Why we need to pay more attention to what our girls are eating


Over the past few weeks I have given a couple of talks to teenage girls and their parents – one of the talks was to athletes, another to girls in Years 7-10 about the importance of developing good nutrition practices when they are young. The more I speak on this topic, the more passionately I feel about it and hence the motivation for this blog. The rather harsh reality is that the food choices teenage girls make, and the growth patterns their bodies start to follow basically program their metabolism and body weight for their entire adult lives. Often parents and health professionals are so scared of teens developing eating disorders that they are also scared to be strict when it comes to the girls food choices on a daily basis. While eating disorders are on the rise and teenagers in general are at risk, we also have 25% of teens with significant weight issues, which will ultimately lead to weight issues in adulthood unless we take control.

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The food and behavioural patterns we see in teenage girls that leaves them so vulnerable to weight gain are easy to understand – a few extra kilos associated with adolescence coupled with less physical activity courtesy of far less structured sport, more screen time and more study hours can quickly become many extra kilos if we are not careful. In addition, the types of foods teens are drawn to – soft drinks, fast food, cakes, juices, iced teas and convenience f00ds such as breakfast drinks consumed quickly on the run are all carb heavy options that bump up insulin levels over time and contribute to more weight gain, especially around the abdominal area. What is then 5 or 10 extra kilos by the end of high school quickly becomes 15-20 throughout the uni days of college, contraceptive use, less structure and plenty of drinking and before you know it, a small framed female for which a healthy weight may range between 55-65kg is suddenly 2o or even 30kg, and once you are weighing 80 or 90kg in your twenties, it is very difficult to get off.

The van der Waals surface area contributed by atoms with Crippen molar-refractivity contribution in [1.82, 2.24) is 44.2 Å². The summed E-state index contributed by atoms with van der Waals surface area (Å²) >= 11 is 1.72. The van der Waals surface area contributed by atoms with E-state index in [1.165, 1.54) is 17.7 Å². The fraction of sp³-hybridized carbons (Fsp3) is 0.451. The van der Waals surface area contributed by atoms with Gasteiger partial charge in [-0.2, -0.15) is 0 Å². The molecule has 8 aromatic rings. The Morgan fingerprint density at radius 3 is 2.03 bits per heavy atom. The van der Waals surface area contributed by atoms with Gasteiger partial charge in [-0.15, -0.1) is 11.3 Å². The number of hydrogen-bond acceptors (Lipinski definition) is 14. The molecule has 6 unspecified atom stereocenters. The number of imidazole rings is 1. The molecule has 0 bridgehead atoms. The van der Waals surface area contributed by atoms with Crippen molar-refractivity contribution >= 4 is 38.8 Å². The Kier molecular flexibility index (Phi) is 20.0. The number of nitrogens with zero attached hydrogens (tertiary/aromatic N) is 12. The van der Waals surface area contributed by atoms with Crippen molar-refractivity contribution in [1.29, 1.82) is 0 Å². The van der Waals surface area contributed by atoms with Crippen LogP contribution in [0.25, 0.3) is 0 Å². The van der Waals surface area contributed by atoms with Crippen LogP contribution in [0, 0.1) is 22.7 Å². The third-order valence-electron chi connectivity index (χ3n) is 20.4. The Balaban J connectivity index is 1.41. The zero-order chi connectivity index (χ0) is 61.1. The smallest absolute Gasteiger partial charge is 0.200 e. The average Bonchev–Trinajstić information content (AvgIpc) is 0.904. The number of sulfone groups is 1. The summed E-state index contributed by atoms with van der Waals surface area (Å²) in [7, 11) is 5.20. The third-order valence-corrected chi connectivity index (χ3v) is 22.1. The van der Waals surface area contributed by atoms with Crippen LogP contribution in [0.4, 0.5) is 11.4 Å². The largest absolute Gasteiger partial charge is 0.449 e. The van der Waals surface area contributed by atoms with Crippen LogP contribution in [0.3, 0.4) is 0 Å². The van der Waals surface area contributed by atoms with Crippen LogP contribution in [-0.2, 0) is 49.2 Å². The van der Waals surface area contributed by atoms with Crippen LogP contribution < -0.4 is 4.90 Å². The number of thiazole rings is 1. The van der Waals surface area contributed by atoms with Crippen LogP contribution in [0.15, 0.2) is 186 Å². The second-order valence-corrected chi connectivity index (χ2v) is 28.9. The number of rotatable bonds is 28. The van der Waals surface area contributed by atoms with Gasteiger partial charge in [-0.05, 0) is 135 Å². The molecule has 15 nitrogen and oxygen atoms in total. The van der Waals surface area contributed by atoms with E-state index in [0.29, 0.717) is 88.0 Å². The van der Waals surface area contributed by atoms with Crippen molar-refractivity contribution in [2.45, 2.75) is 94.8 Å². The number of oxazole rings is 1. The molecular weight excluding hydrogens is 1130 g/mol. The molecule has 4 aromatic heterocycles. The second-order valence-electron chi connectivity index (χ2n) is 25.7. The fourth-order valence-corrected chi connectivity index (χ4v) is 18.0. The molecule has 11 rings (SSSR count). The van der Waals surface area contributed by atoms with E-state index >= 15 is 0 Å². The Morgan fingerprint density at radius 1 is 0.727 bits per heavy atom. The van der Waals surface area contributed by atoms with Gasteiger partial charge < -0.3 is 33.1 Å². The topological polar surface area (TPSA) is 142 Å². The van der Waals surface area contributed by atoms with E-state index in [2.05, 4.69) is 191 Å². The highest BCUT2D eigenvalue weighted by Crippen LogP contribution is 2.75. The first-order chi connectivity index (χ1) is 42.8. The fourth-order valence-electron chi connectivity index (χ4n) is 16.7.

So back to why the teenage years are so important – stop feeding your girls so many processed carbs now – the sugary drinks, snack food, white bread and confectionery. Keep an eye on how often they bake and constantly reiterate the importance of protein rich foods for fullness and salads and veges for weight control and the health of their skin and hair. Teenage girls are notoriously good at telling parents what they will and wont do – in the case of food, nutrition and their weight, be confident that taking control and telling them is the right thing to do both for their teenage years and their entire adult life.

Some other tips and tricks

1) Swap plain toast, breakfast cereal and breakfast drinks for an egg on toast, toasted sandwich or breakfast wrap or Greek yoghurt and fruit. The lower carb load will help to keep them fuller for longer after eating.

2) Get rid of the snacks. Teens can eat many, many snacks and never get full. A better option is to include both a salad and wrap or 2 wraps in the lunchbox so they are full.

3)Pull the plug on all sweet drinks. Juice, soft drink, sports drink and iced tea have no place in the diet of teens.

4) Have a set afternoon tea. Teens will always be very hungry late afternoon so aim for leftovers, a wrap or a protein rich snack such as nuts and Greek yoghurt, cheese and crackers or a sandwich rather than a binge style feed that lasts several hours after school.

5) Keep them busy. If they are not sport, once they are 13 or 14 get them working – baby sitting, dog walking, working in a local café. The less they have to do, the more they will sit around on screens and the more weight they will gain